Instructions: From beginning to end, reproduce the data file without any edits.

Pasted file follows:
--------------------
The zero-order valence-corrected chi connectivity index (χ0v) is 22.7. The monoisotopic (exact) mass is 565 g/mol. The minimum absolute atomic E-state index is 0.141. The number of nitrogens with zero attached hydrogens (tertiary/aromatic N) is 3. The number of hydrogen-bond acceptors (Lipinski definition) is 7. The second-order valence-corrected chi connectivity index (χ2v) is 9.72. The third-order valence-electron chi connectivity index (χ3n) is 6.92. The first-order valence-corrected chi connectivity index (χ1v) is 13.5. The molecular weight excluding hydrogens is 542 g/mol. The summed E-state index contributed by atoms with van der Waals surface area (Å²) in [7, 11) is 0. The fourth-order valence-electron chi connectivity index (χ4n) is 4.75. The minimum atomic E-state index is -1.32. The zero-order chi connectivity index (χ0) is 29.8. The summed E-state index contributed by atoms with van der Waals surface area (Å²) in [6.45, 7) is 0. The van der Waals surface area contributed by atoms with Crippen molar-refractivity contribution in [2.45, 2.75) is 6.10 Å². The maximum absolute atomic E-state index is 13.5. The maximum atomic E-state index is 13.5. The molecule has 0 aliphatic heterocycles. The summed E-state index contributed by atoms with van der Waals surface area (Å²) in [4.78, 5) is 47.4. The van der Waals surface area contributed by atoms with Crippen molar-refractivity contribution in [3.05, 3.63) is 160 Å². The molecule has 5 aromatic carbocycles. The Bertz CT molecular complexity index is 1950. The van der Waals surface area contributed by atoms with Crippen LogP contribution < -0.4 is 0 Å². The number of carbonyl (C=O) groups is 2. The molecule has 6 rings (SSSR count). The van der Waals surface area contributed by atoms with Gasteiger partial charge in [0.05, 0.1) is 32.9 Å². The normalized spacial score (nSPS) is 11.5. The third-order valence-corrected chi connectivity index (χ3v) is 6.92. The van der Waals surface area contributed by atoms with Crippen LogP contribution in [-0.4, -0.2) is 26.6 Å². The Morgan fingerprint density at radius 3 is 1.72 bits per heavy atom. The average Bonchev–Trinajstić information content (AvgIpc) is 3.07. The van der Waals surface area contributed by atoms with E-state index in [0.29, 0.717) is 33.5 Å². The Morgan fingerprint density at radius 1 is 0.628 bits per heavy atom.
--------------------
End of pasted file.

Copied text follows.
The zero-order valence-corrected chi connectivity index (χ0v) is 22.7. The monoisotopic (exact) mass is 565 g/mol. The minimum absolute atomic E-state index is 0.141. The number of nitrogens with zero attached hydrogens (tertiary/aromatic N) is 3. The number of hydrogen-bond acceptors (Lipinski definition) is 7. The second-order valence-corrected chi connectivity index (χ2v) is 9.72. The third-order valence-electron chi connectivity index (χ3n) is 6.92. The first-order valence-corrected chi connectivity index (χ1v) is 13.5. The molecular weight excluding hydrogens is 542 g/mol. The summed E-state index contributed by atoms with van der Waals surface area (Å²) in [7, 11) is 0. The fourth-order valence-electron chi connectivity index (χ4n) is 4.75. The minimum atomic E-state index is -1.32. The zero-order chi connectivity index (χ0) is 29.8. The summed E-state index contributed by atoms with van der Waals surface area (Å²) in [6.45, 7) is 0. The van der Waals surface area contributed by atoms with Crippen molar-refractivity contribution in [2.45, 2.75) is 6.10 Å². The maximum absolute atomic E-state index is 13.5. The maximum atomic E-state index is 13.5. The molecule has 0 aliphatic heterocycles. The summed E-state index contributed by atoms with van der Waals surface area (Å²) in [4.78, 5) is 47.4. The van der Waals surface area contributed by atoms with Crippen molar-refractivity contribution in [3.05, 3.63) is 160 Å². The molecule has 5 aromatic carbocycles. The Bertz CT molecular complexity index is 1950. The van der Waals surface area contributed by atoms with Crippen LogP contribution < -0.4 is 0 Å². The number of carbonyl (C=O) groups is 2. The molecule has 6 rings (SSSR count). The van der Waals surface area contributed by atoms with Gasteiger partial charge in [0.05, 0.1) is 32.9 Å². The normalized spacial score (nSPS) is 11.5. The third-order valence-corrected chi connectivity index (χ3v) is 6.92. The van der Waals surface area contributed by atoms with Crippen LogP contribution in [-0.4, -0.2) is 26.6 Å². The Morgan fingerprint density at radius 3 is 1.72 bits per heavy atom. The average Bonchev–Trinajstić information content (AvgIpc) is 3.07. The van der Waals surface area contributed by atoms with E-state index in [0.29, 0.717) is 33.5 Å². The Morgan fingerprint density at radius 1 is 0.628 bits per heavy atom.